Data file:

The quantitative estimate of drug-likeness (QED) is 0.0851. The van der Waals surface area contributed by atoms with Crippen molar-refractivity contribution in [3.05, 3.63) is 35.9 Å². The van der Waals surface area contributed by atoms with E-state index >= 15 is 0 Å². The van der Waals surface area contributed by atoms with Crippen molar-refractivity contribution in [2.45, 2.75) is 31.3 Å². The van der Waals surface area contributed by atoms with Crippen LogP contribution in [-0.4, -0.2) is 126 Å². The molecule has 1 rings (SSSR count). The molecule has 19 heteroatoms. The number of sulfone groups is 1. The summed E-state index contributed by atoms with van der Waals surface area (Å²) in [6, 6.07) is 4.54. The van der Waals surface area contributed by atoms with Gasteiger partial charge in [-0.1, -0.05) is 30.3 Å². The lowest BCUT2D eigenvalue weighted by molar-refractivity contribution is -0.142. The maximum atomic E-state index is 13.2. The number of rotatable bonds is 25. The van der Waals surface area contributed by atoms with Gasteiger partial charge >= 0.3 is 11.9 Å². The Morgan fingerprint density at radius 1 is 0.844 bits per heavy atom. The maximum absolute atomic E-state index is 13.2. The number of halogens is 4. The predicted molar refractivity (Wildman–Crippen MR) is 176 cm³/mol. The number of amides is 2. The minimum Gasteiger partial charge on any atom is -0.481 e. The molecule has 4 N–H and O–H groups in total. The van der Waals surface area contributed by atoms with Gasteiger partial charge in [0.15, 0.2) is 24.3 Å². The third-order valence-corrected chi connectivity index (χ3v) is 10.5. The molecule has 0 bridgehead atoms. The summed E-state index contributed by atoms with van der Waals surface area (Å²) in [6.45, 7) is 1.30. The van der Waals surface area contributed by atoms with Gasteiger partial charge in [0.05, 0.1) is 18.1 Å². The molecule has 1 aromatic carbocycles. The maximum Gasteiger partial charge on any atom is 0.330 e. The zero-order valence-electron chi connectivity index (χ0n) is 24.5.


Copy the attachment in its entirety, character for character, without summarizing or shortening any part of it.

The quantitative estimate of drug-likeness (QED) is 0.0851. The van der Waals surface area contributed by atoms with Crippen molar-refractivity contribution in [3.05, 3.63) is 35.9 Å². The van der Waals surface area contributed by atoms with E-state index >= 15 is 0 Å². The van der Waals surface area contributed by atoms with Crippen molar-refractivity contribution in [2.45, 2.75) is 31.3 Å². The van der Waals surface area contributed by atoms with Crippen LogP contribution in [-0.4, -0.2) is 126 Å². The molecule has 1 rings (SSSR count). The molecule has 19 heteroatoms. The number of sulfone groups is 1. The summed E-state index contributed by atoms with van der Waals surface area (Å²) in [6, 6.07) is 4.54. The van der Waals surface area contributed by atoms with Gasteiger partial charge in [-0.1, -0.05) is 30.3 Å². The lowest BCUT2D eigenvalue weighted by molar-refractivity contribution is -0.142. The maximum atomic E-state index is 13.2. The number of rotatable bonds is 25. The van der Waals surface area contributed by atoms with Gasteiger partial charge >= 0.3 is 11.9 Å². The Morgan fingerprint density at radius 1 is 0.844 bits per heavy atom. The maximum absolute atomic E-state index is 13.2. The number of halogens is 4. The predicted molar refractivity (Wildman–Crippen MR) is 176 cm³/mol. The number of amides is 2. The minimum Gasteiger partial charge on any atom is -0.481 e. The molecule has 4 N–H and O–H groups in total. The van der Waals surface area contributed by atoms with Gasteiger partial charge in [0.15, 0.2) is 24.3 Å². The third-order valence-corrected chi connectivity index (χ3v) is 10.5. The molecule has 0 bridgehead atoms. The summed E-state index contributed by atoms with van der Waals surface area (Å²) in [6.45, 7) is 1.30. The van der Waals surface area contributed by atoms with Gasteiger partial charge in [0.05, 0.1) is 18.1 Å². The molecule has 1 aromatic carbocycles. The maximum Gasteiger partial charge on any atom is 0.330 e. The zero-order valence-electron chi connectivity index (χ0n) is 24.5.